Arnie Weissmann There is almost poetic irony -- fortune cookie irony, perhaps -- in realizing that the more money you spend, the farther you get from your destination.

Its probably true that most of us in the industry travel in a different style than we used to. When I visited Hong Kong 20 years ago, I stayed for three weeks at a guesthouse officially called Chungking House, but known to budget travelers as Chungking Mansions.

For $15 a night, you got a tiny room in a subdivided office space. (When I say tiny, the walls of the room had about six inches of clearance on three sides of my twin bed. There was no closet and the bathroom was not en suite.)

But staying there offered an opportunity to view some aspects of Hong Kong life not typically seen by tourists. For instance, every floor of the 20-plus story complex had a club-and-mess -- a restaurant of sorts where you could sit down to a fabulous (and cheap) Indian meal and watch a Bollywood extravaganza on a tabletop TV.

The lobby of Chungking Mansions was filled with wholesale clothing stores that could outfit you from hat to shoes for a fraction of the cost of socks at a hotels boutique shop.

Though filled with very foreign sights, sounds and smells, Chungking Mansions has a nearly unbeatable location near the harbor end of Nathan Road in Kowloon, a stones throw from the best properties in Hong Kong.

At the recent ASTA World Congress, I stayed only three blocks away at a hotel whose nightly rack rate exceeded what I had paid for my three-week stay.

My only problem with the hotel was that I had to fight the temptation to never leave it. If I had wanted, I could have had a gourmet Indian meal delivered to my room and watched a Bollywood extravaganza (also delivered to my room) while reclining in my bathtub.

One could argue that the upscale property was as authentic a Hong Kong experience as Chungking Mansions -- its service standards and architecture were specific to the former colony.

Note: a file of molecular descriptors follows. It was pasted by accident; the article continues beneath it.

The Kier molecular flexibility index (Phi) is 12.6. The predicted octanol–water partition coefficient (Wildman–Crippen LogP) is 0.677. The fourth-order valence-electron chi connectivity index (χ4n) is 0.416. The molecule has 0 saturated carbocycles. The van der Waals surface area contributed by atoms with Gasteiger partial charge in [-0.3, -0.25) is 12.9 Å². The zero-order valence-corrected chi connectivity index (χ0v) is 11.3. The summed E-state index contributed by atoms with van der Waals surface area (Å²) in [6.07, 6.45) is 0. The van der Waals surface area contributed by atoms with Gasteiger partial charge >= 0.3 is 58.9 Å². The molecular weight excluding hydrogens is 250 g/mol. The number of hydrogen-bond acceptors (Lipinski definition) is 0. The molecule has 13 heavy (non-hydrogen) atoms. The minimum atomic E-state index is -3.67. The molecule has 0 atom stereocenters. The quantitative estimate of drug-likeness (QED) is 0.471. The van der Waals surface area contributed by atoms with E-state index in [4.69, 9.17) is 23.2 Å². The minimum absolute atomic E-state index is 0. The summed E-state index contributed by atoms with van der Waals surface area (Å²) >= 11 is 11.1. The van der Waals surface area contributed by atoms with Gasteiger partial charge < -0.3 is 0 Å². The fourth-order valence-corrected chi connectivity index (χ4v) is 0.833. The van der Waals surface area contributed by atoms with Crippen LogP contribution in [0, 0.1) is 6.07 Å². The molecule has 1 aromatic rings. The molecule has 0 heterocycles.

But its also true that experiences at the high end of travel tend to have more in common with one another than travel experiences farther down the economic scale.

Its not that you dont know where you are when you sit in the lap of luxury -- its that, too frequently, in its desire to shield you from the hassles of travel, a property may also shield you from the reality of the place youve traveled to see.

There is a breed of business traveler who wants nothing more than to get in and out of a country without dipping a toe in the local culture. But theres an increasing realization among hoteliers that its in their guests and their own best interest to entice travelers to break out of their cocoon of affluence.

For instance, the Ritz-Carlton in Shanghai offers a tour of the city from a motorcycle sidecar. When guests climb out, theyve experienced a side of China thats hidden from view of most tourists.

When I returned from Hong Kong, I told my wife about the luxury hotel.

But she noted that my enthusiasm rose when I talked about my return visit to Chungking Mansions for a meal and a taste of Bollywood at a club-and-mess.


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